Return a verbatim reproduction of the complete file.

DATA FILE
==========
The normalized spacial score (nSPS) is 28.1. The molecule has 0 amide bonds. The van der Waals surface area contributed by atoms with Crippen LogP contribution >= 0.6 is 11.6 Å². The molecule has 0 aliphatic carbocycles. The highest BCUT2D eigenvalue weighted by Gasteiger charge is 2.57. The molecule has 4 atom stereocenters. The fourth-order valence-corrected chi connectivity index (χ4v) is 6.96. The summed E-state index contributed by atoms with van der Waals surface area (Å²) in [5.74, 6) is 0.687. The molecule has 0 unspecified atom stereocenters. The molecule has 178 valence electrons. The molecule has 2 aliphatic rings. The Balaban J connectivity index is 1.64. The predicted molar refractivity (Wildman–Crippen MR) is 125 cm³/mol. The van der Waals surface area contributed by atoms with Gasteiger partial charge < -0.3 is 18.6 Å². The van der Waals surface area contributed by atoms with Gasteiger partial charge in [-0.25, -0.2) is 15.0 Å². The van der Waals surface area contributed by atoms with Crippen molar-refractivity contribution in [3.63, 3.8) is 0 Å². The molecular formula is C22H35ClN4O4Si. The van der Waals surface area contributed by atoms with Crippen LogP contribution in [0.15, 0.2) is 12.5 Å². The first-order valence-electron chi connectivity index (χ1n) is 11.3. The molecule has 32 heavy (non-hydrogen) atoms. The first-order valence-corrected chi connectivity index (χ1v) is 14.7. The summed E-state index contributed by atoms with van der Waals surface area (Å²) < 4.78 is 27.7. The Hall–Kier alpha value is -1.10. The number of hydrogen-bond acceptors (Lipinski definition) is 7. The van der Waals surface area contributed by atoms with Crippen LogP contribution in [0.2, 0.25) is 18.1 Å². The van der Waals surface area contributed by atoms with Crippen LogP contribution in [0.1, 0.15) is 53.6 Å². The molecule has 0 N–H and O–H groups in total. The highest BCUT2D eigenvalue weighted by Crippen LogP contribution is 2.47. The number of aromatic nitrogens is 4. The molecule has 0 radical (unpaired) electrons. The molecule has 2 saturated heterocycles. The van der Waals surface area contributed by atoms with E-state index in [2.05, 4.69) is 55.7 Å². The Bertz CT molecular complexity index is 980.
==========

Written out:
The normalized spacial score (nSPS) is 28.1. The molecule has 0 amide bonds. The van der Waals surface area contributed by atoms with Crippen LogP contribution >= 0.6 is 11.6 Å². The molecule has 0 aliphatic carbocycles. The highest BCUT2D eigenvalue weighted by Gasteiger charge is 2.57. The molecule has 4 atom stereocenters. The fourth-order valence-corrected chi connectivity index (χ4v) is 6.96. The summed E-state index contributed by atoms with van der Waals surface area (Å²) in [5.74, 6) is 0.687. The molecule has 0 unspecified atom stereocenters. The molecule has 178 valence electrons. The molecule has 2 aliphatic rings. The Balaban J connectivity index is 1.64. The predicted molar refractivity (Wildman–Crippen MR) is 125 cm³/mol. The van der Waals surface area contributed by atoms with Gasteiger partial charge < -0.3 is 18.6 Å². The van der Waals surface area contributed by atoms with Gasteiger partial charge in [-0.25, -0.2) is 15.0 Å². The van der Waals surface area contributed by atoms with Crippen molar-refractivity contribution in [3.63, 3.8) is 0 Å². The molecular formula is C22H35ClN4O4Si. The van der Waals surface area contributed by atoms with Crippen LogP contribution in [0.15, 0.2) is 12.5 Å². The first-order valence-electron chi connectivity index (χ1n) is 11.3. The molecule has 32 heavy (non-hydrogen) atoms. The first-order valence-corrected chi connectivity index (χ1v) is 14.7. The summed E-state index contributed by atoms with van der Waals surface area (Å²) < 4.78 is 27.7. The Hall–Kier alpha value is -1.10. The number of hydrogen-bond acceptors (Lipinski definition) is 7. The van der Waals surface area contributed by atoms with Crippen LogP contribution in [0.2, 0.25) is 18.1 Å². The van der Waals surface area contributed by atoms with Crippen LogP contribution in [0.1, 0.15) is 53.6 Å². The molecule has 0 N–H and O–H groups in total. The highest BCUT2D eigenvalue weighted by Crippen LogP contribution is 2.47. The number of aromatic nitrogens is 4. The molecule has 0 radical (unpaired) electrons. The molecule has 2 saturated heterocycles. The van der Waals surface area contributed by atoms with E-state index in [2.05, 4.69) is 55.7 Å². The Bertz CT molecular complexity index is 980.